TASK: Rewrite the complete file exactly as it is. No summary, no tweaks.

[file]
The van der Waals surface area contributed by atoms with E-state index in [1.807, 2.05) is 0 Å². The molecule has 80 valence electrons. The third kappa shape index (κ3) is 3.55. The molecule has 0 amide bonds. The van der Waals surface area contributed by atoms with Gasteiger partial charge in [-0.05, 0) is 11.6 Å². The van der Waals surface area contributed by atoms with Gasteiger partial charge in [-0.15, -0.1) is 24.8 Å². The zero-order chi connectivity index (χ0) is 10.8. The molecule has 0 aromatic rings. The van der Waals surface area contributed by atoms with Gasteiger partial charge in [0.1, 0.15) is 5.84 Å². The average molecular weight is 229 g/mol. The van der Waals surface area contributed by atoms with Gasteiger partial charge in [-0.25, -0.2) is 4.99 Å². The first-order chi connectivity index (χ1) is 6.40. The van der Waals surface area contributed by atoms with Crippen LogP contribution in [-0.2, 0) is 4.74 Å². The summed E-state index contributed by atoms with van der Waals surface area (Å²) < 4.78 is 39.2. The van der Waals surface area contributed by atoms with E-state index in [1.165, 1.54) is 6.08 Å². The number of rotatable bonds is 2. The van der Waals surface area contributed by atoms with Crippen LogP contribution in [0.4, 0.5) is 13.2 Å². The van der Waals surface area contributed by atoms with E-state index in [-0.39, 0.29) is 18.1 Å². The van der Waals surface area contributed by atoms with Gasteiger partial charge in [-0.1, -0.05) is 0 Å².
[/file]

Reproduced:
The van der Waals surface area contributed by atoms with E-state index in [1.807, 2.05) is 0 Å². The molecule has 80 valence electrons. The third kappa shape index (κ3) is 3.55. The molecule has 0 amide bonds. The van der Waals surface area contributed by atoms with Gasteiger partial charge in [-0.05, 0) is 11.6 Å². The van der Waals surface area contributed by atoms with Gasteiger partial charge in [-0.15, -0.1) is 24.8 Å². The zero-order chi connectivity index (χ0) is 10.8. The molecule has 0 aromatic rings. The van der Waals surface area contributed by atoms with Gasteiger partial charge in [0.1, 0.15) is 5.84 Å². The average molecular weight is 229 g/mol. The van der Waals surface area contributed by atoms with Gasteiger partial charge in [-0.25, -0.2) is 4.99 Å². The first-order chi connectivity index (χ1) is 6.40. The van der Waals surface area contributed by atoms with Crippen LogP contribution in [-0.2, 0) is 4.74 Å². The summed E-state index contributed by atoms with van der Waals surface area (Å²) < 4.78 is 39.2. The van der Waals surface area contributed by atoms with E-state index in [1.165, 1.54) is 6.08 Å². The number of rotatable bonds is 2. The van der Waals surface area contributed by atoms with Crippen LogP contribution in [0.4, 0.5) is 13.2 Å². The van der Waals surface area contributed by atoms with E-state index in [-0.39, 0.29) is 18.1 Å². The van der Waals surface area contributed by atoms with Gasteiger partial charge in [-0.1, -0.05) is 0 Å².